The sparkle in her eyes had disappeared and she engaged in conversation less and less. I begged her to rest and helped her any way I could, but she was driven and stubborn (ingrained family traits) and her house had to be perfect. Elizabeth would remark about how Sue's cleaning obsession reached unhealthy levels when she resorted to wall washing. You could eat every one of her four course meals from the floors. Her home was her castle and she took pride in keeping it beautiful. It was her greatest desire to make her guests feel comfortable and welcomed.
In all of her efforts to care for everyone else, though, she never took care of herself. It was heartbreaking to watch her suffer in silence. During my last visit, I caught her crying in her bedroom while listening to Celine Dion's "Because You Loved Me." I asked what was wrong but she wouldn't talk. Looking back, I'm not sure I ever actually saw her really break down. It was usually a single tear or two accompanied by a far away stare.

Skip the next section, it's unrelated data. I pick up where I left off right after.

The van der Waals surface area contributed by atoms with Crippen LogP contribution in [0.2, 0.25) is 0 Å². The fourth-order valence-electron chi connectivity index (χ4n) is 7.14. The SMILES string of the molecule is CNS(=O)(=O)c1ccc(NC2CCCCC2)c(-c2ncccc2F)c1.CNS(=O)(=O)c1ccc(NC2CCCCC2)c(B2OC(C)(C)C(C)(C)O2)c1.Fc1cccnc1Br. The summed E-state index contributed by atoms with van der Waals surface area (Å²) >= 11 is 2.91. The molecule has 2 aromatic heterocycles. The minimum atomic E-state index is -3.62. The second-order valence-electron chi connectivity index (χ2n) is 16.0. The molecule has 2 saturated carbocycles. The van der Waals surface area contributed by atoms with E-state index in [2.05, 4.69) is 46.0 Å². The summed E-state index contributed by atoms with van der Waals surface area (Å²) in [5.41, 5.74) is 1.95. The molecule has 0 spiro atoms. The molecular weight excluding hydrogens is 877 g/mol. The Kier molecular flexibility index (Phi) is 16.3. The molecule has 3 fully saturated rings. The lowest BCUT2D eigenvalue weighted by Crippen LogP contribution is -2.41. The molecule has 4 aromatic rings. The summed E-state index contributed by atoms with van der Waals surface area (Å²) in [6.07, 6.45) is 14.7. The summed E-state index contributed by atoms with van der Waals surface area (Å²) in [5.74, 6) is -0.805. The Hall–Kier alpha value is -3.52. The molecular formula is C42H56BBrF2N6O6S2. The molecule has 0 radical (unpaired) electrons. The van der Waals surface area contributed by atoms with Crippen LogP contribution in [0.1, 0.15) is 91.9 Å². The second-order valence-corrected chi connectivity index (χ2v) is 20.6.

There is no more helpless a feeling than not being able to reach someone when you sense they are in trouble. I saw that same vacant look in Elizabeth's eyes before she died. The look of utter exhaustion and emptiness. It was as if the body was present but the will had checked out. That's what hopelessness looks like, and it is utterly terrifying.
Ultimately, Sue's death was determined accidental. At the time, reading that word in the report was a comfort. Now, after recent events, that determination has become more of a question. One day it will be clarified, and until then, I will rest in the knowing that her energetic presence is still alive and well and very, very near.